• Augie Galindo on 04/19/2016 at 11:27 pm

      Brittany,

      I typically do recommend that my patients who are serious about trying to conceive immediately stop testosterone and switch to hCG monotherapy. You have to manage this appropriately, but you can still attain higher than baseline T levels without the suppression of fertility. It is not optimal for testosterone, but it is better for fertility. Now, that being said, my wife I had our third child while I was on testosterone with hCG. There are scores of anecdotal (not just my personal experience) reports of couples successfully achieving pregnancy while using hCG concurrently with testosterone.

      Best regards,
      Augie Galindo MPAS, PA-C
      Testosterone Centers of Texas | Founding Partner

  11. Kyle on 06/27/2016 at 11:18 am

    My wife and I are currently trying to conceive and have been using a fertility specialist for several months the now. I have been on TRT for a year or more now but also taking hcg weekly with the testosterone. My testosterone levels were at 67 before I started and now are in the 500’s. My question is this; should I stop taking testosterone during these fertility treatments even though my sperm count was around 20 million at the last IUI? I am afraid if I stop the testosterone, my levels will once again plummet so low that surely my sperm count would be affected. I mean, at 67 on my total testosterone levels, I didn’t even want to get out of bed. Are the hcg shots helping keep my sperm levels up? Could I also take something like Nolvadex on a weekly basis to help?

    • Augie Galindo on 07/12/2016 at 10:19 pm

      Kyle,

      This is a complicated issue. Without a doubt, the use of testosterone (regardless of adjunct therapy) has, at the very least, the potential to reduce fertility. The factor by which this happens is unknown. While it remains possible that testosterone could eliminate fertility altogether, that is highly unlikely and it’s not what I have seen clinically. The use of hCG can help to improve fertility even with TRT, but again, by what factor is unknown. Monotherapy with hCG is the safest way to proceed when concerned about fertility. It’s not the only way, but the safest. You will need to find a provider well versed in this, and don’t be surprised if your best bet is a fertility specialist. After conception, or if you are willing to accept other risks, then TRT with testosterone plus hCG is an option. And, yes, a very low naturally produced testosterone “could” have a negative impact on fertility.

      Best regards,
      Augie Galindo MPAS, PA-C
      Testosterone Centers of Texas | Founding Partner

  12. Travis on 06/29/2016 at 10:16 am

    I started TRT in May 2016, 1ml every two weeks. I have had two doses and will administer my third this Friday 7/1/16. My question is, regarding fertility, how soon after starting TRT do you normally see a drop in sperm count and fertility? My wife and I want to have another child, but we are not ready just yet. Is it too late to bank sperm?

    • Augie Galindo on 07/12/2016 at 10:46 pm

      Travis,

      The best answer I can give is, maybe. There are other ways to partially protect fertility, but you may need to explore other options if your desire to have a child is imminent. Also, I strongly recommend that you revisit with your provider the decision to utilize 14 day intervals. The options to explore include hCG monotherapy, testosterone with hCG, or sperm banking.

      Best regards,
      Augie Galindo MPAS, PA-C
      Testosterone Centers of Texas | Founding Partner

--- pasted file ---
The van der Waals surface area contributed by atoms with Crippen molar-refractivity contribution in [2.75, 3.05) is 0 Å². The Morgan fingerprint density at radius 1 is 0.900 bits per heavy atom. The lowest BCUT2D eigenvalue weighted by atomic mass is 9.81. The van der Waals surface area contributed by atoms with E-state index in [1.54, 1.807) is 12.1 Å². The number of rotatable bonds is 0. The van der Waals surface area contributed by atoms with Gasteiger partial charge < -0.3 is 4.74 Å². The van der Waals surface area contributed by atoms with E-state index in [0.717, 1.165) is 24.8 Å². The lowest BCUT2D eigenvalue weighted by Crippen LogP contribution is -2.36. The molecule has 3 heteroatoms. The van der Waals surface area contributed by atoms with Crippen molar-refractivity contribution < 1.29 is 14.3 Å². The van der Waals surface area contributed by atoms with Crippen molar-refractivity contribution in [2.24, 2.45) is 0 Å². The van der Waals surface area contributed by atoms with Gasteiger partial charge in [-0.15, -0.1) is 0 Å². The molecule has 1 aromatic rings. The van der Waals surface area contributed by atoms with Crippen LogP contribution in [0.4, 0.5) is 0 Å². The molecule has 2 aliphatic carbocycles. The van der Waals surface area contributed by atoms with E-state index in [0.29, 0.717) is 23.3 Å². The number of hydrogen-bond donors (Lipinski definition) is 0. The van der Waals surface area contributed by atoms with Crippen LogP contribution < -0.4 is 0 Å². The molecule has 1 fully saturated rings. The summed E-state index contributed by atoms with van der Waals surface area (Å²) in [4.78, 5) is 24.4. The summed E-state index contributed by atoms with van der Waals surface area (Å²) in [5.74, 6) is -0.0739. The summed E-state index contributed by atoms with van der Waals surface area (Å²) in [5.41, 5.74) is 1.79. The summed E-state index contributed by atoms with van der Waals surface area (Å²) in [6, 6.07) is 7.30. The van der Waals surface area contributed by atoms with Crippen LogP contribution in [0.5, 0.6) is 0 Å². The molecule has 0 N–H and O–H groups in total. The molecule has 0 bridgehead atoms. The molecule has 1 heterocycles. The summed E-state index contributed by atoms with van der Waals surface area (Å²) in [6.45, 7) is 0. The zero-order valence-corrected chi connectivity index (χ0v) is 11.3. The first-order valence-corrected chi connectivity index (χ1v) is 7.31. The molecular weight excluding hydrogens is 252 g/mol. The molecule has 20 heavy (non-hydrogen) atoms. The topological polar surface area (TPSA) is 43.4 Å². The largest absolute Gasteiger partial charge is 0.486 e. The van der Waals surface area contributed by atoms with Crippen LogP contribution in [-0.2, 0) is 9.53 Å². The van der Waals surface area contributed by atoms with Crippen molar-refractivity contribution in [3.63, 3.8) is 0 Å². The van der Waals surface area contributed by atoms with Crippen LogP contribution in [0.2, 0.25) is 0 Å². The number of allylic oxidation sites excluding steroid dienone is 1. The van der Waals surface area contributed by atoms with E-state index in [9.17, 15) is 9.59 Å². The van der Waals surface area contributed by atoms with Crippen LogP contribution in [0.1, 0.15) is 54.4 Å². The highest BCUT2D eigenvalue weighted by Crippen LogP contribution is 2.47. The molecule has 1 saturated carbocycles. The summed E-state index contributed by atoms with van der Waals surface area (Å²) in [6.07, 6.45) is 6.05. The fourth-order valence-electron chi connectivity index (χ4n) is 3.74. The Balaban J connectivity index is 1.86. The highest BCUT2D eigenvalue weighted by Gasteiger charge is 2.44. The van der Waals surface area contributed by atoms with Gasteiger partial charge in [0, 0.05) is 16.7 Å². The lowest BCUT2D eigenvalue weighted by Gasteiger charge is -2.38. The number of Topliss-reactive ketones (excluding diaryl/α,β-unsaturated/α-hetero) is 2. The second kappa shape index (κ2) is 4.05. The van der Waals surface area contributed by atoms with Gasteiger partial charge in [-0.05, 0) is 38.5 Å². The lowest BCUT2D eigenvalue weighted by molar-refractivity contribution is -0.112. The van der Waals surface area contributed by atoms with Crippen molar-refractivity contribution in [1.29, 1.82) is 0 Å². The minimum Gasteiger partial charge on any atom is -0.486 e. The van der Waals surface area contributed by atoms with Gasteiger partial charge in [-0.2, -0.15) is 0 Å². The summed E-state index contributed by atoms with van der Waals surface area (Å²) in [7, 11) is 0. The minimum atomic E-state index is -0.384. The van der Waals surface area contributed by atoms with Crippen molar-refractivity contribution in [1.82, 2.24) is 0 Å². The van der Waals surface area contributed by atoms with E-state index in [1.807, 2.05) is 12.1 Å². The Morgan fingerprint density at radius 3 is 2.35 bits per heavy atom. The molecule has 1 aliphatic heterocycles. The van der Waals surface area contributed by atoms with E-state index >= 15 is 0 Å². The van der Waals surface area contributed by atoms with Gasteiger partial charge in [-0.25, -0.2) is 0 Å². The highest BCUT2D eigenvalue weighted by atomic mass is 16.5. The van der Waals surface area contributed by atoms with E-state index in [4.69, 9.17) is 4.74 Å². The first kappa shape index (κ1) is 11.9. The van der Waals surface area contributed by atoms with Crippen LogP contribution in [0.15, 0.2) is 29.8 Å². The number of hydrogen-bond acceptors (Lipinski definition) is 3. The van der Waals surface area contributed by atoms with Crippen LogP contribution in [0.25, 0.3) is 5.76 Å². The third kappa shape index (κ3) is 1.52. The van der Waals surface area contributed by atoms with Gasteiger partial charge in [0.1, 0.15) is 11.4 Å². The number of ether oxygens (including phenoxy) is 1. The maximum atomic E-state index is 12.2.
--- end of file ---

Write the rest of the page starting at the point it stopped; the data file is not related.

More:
13. Gabby on 08/24/2016 at 9:32 pm

    I have a question….my fiancé has been taking testosterone for some years now and hasn’t been able to father any children, well he stopped taking it for several months…maybe 3 or 4…and just went back on it, now i haven’t gotten my period in 2 weeks and think i might be pregnant, could it be as a result of starting T again??

    • Augie Galindo on 08/25/2016 at 8:51 am

      Gabby,

      What I can tell you is that there is definitive, but not complete, suppression of fertility in patients taking testosterone. Once that therapy is withdrawn, the body usually makes an effort to rebound to baseline testosterone production and fertility. So, it is plausible that within the 3 to 4 months of being off testosterone, fertility was restored and pregnancy could then be achieved naturally and without any other intervention. Restarting testosterone would have had the same fertility suppressing effect I described before.

      Best regards,
      Augie Galindo MPAS, PA-C
      Testosterone Centers of Texas | Founding Partner

  14. Alex on 09/07/2016 at 8:17 am

    Hello,
    My husband has been taking testosterone injections which I’m aware decreases sperm count however on the chance that we do fall pregnant, are his sperm damaged or affected by the testosterone or are they completely normal?
    Thanks

    • Augie Galindo on 09/20/2016 at 11:36 pm

      Alex,

      There is no evidence that suggest that. I can tell you the many of my patients, and I myself have had perfectly healthy children while on TRT.

      Best regards,
      Augie Galindo MPAS, PA-C
      Testosterone Centers of Texas | Founding Partner

  15. John on 09/08/2016 at 5:28 pm

    I have a very low testosterone, my levels are around 224. I’m 31 years old and I’m pretty sure I’ve never had a normal testosterone level because I’ve had the symptoms from all the way back when I was a teenager until now. The symptoms were always misdiagnosed as depression and no doctor did blood tests until recently which showed me having low T and they said I’m the perfect candidate to start TRT except that my wife and I are planning on starting a family in probably about 2 years and my fertility is normal now so because of that they don’t want to start TRT. My doctor called today and said one option is to start a trial TRT run with injections and checking fertility as we go. My quality of life is is very low so this is a very tough decision. I also live in the Virgin Islands and they don’t bank sperm anywhere in the territory. Do you have any recommendations or advice?